The Bavarians tried everything again, shortened with a three, the fans drew new hope, but Maodo Lo didn’t care. The playmaker from Alba Berlin, who was still under contract in Munich two years ago, twice elegantly increased the tempo in a way only he knows how to do. First Lo served Luke Sikma, the next attack he completed himself with a layup. The game was decided.
With the 71:58 (18:16, 20:10, 19:17, 14:15) in front of 6500 spectators in Munich’s Rudi-Sedlmayer-Halle, which was never seriously endangered, Alba now leads 2-0 in the final series. If the Berliners manage another win on Friday (7 p.m.), the third championship in a row would be perfect. “We played well, but that’s just a stage win,” said Alba’s center Oscar da Silva on “Magentasport”.
While Alba’s coach Israel Gonzalez relied on the same twelve players as on Friday and thus continued to do without three-man specialist Marcus Eriksson, his opposite number Andrea Trinchieri had to change. With Vladimir Lucic, not just any player was out, but the undisputed leader of the Munich team. The Serb suffers from muscular problems in the adductor area and it is questionable whether he can even return to the floor in this final series.
In the first quarter, the spectators saw a completely different picture than in the first game. At the start of the final, both teams had hit almost 50 percent of their long-range shots, but in Munich the three-pointer quota was significantly lower. In the early stages things were tight even without Lucic. Still, Trinchieri was far from satisfied and that had mainly to do with the rebounding. Alba had already had clear advantages there in game one and it was similar on Tuesday evening. Again and again, the Berliners created new opportunities under the basket.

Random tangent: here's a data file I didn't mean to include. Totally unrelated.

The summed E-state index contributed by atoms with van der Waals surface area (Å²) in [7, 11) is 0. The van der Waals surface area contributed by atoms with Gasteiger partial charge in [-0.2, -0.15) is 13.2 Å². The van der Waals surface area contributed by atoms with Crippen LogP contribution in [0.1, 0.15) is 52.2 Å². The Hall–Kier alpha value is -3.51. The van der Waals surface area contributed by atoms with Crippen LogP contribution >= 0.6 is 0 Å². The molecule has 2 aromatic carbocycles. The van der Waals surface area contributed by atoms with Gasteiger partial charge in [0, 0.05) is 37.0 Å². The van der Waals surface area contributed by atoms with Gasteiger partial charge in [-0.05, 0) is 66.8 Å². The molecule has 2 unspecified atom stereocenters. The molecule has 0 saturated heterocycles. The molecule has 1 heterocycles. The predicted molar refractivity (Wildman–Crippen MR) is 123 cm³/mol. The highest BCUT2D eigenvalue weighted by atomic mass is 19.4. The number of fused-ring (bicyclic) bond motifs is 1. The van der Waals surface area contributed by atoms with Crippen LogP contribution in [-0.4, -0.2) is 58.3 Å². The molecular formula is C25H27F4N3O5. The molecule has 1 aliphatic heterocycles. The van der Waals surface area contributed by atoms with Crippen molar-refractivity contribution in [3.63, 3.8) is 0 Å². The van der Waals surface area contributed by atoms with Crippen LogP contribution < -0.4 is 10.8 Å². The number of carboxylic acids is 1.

However, after the tight, defensive first quarter, Alba stepped up a gear. Oscar da Silva used a ball win for easy points, shortly afterwards Luke Sikma followed up and the Berliners led by eight points for the first time. Trinchieri called a time-out and roared dissatisfaction in his players’ faces. “No turnovers!” demanded the Italian.
But Alba still had everything under control despite many misses from a distance and made a more mature impression. Without Lucic and Darrun Hilliard, who had been injured for a long time, and Corey Walden, Munich were far too predictable. Since national player Andreas Obst, who was top scorer on Friday, had a very weak day and missed many open throws, the hosts radiated a frightening harmlessness. At half time they were down to just 26 points. “We played a very bad first half offensively,” said Trinchieri.
After the break, Alba followed up with a strong sequence from Christ Koumadje with two blocks and a dunk and increased the lead to almost 20 points. Although the Munich team managed to stop the Berlin run shortly afterwards, the gap remained constant in the double-digit range.